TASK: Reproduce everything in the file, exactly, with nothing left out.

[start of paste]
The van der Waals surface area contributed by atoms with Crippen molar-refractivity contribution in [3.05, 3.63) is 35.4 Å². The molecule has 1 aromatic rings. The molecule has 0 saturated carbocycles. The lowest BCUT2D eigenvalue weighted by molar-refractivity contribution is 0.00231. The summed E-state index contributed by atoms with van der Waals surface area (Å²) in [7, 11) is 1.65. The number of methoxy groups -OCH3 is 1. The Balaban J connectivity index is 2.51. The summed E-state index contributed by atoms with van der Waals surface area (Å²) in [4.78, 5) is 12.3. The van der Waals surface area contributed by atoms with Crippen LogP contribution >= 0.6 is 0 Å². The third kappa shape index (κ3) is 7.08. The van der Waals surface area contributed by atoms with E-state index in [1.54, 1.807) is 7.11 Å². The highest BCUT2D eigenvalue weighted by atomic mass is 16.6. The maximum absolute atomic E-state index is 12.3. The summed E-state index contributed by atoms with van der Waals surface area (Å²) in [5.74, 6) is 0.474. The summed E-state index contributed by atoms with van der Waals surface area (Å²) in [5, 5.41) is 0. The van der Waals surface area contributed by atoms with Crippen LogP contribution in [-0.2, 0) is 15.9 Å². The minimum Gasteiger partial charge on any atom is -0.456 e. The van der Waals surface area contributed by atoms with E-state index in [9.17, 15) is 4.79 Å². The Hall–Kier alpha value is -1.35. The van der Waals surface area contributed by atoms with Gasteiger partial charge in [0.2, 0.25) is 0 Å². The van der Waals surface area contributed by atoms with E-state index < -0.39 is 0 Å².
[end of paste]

The van der Waals surface area contributed by atoms with Crippen molar-refractivity contribution in [3.05, 3.63) is 35.4 Å². The molecule has 1 aromatic rings. The molecule has 0 saturated carbocycles. The lowest BCUT2D eigenvalue weighted by molar-refractivity contribution is 0.00231. The summed E-state index contributed by atoms with van der Waals surface area (Å²) in [7, 11) is 1.65. The number of methoxy groups -OCH3 is 1. The Balaban J connectivity index is 2.51. The summed E-state index contributed by atoms with van der Waals surface area (Å²) in [4.78, 5) is 12.3. The van der Waals surface area contributed by atoms with Crippen LogP contribution >= 0.6 is 0 Å². The third kappa shape index (κ3) is 7.08. The van der Waals surface area contributed by atoms with E-state index in [1.54, 1.807) is 7.11 Å². The highest BCUT2D eigenvalue weighted by atomic mass is 16.6. The maximum absolute atomic E-state index is 12.3. The summed E-state index contributed by atoms with van der Waals surface area (Å²) in [5.74, 6) is 0.474. The summed E-state index contributed by atoms with van der Waals surface area (Å²) in [5, 5.41) is 0. The van der Waals surface area contributed by atoms with Crippen LogP contribution in [-0.2, 0) is 15.9 Å². The minimum Gasteiger partial charge on any atom is -0.456 e. The van der Waals surface area contributed by atoms with E-state index in [9.17, 15) is 4.79 Å². The Hall–Kier alpha value is -1.35. The van der Waals surface area contributed by atoms with Gasteiger partial charge in [0.2, 0.25) is 0 Å². The van der Waals surface area contributed by atoms with E-state index < -0.39 is 0 Å².